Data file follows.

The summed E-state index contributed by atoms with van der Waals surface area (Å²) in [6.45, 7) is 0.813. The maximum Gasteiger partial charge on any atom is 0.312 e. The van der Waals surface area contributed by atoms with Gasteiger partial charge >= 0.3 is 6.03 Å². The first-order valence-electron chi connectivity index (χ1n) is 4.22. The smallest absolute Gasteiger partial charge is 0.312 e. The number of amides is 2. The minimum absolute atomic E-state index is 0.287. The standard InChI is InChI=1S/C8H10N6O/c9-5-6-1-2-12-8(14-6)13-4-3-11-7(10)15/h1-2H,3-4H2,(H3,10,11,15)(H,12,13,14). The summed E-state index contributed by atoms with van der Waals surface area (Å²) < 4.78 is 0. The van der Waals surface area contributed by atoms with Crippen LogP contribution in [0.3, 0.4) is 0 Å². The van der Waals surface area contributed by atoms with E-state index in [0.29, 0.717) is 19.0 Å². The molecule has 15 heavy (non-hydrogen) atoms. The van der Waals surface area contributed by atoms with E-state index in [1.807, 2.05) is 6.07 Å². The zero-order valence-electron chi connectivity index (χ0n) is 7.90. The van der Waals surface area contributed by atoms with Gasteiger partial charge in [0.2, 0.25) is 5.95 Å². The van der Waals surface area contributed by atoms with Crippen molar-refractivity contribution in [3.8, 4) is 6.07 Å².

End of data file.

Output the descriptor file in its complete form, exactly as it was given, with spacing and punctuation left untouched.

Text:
The summed E-state index contributed by atoms with van der Waals surface area (Å²) in [6.45, 7) is 0.813. The maximum Gasteiger partial charge on any atom is 0.312 e. The van der Waals surface area contributed by atoms with Gasteiger partial charge >= 0.3 is 6.03 Å². The first-order valence-electron chi connectivity index (χ1n) is 4.22. The smallest absolute Gasteiger partial charge is 0.312 e. The number of amides is 2. The minimum absolute atomic E-state index is 0.287. The standard InChI is InChI=1S/C8H10N6O/c9-5-6-1-2-12-8(14-6)13-4-3-11-7(10)15/h1-2H,3-4H2,(H3,10,11,15)(H,12,13,14). The summed E-state index contributed by atoms with van der Waals surface area (Å²) < 4.78 is 0. The van der Waals surface area contributed by atoms with Crippen LogP contribution in [0.3, 0.4) is 0 Å². The van der Waals surface area contributed by atoms with E-state index in [0.29, 0.717) is 19.0 Å². The molecule has 15 heavy (non-hydrogen) atoms. The van der Waals surface area contributed by atoms with E-state index in [1.807, 2.05) is 6.07 Å². The zero-order valence-electron chi connectivity index (χ0n) is 7.90. The van der Waals surface area contributed by atoms with Gasteiger partial charge in [0.2, 0.25) is 5.95 Å². The van der Waals surface area contributed by atoms with Crippen molar-refractivity contribution in [3.8, 4) is 6.07 Å².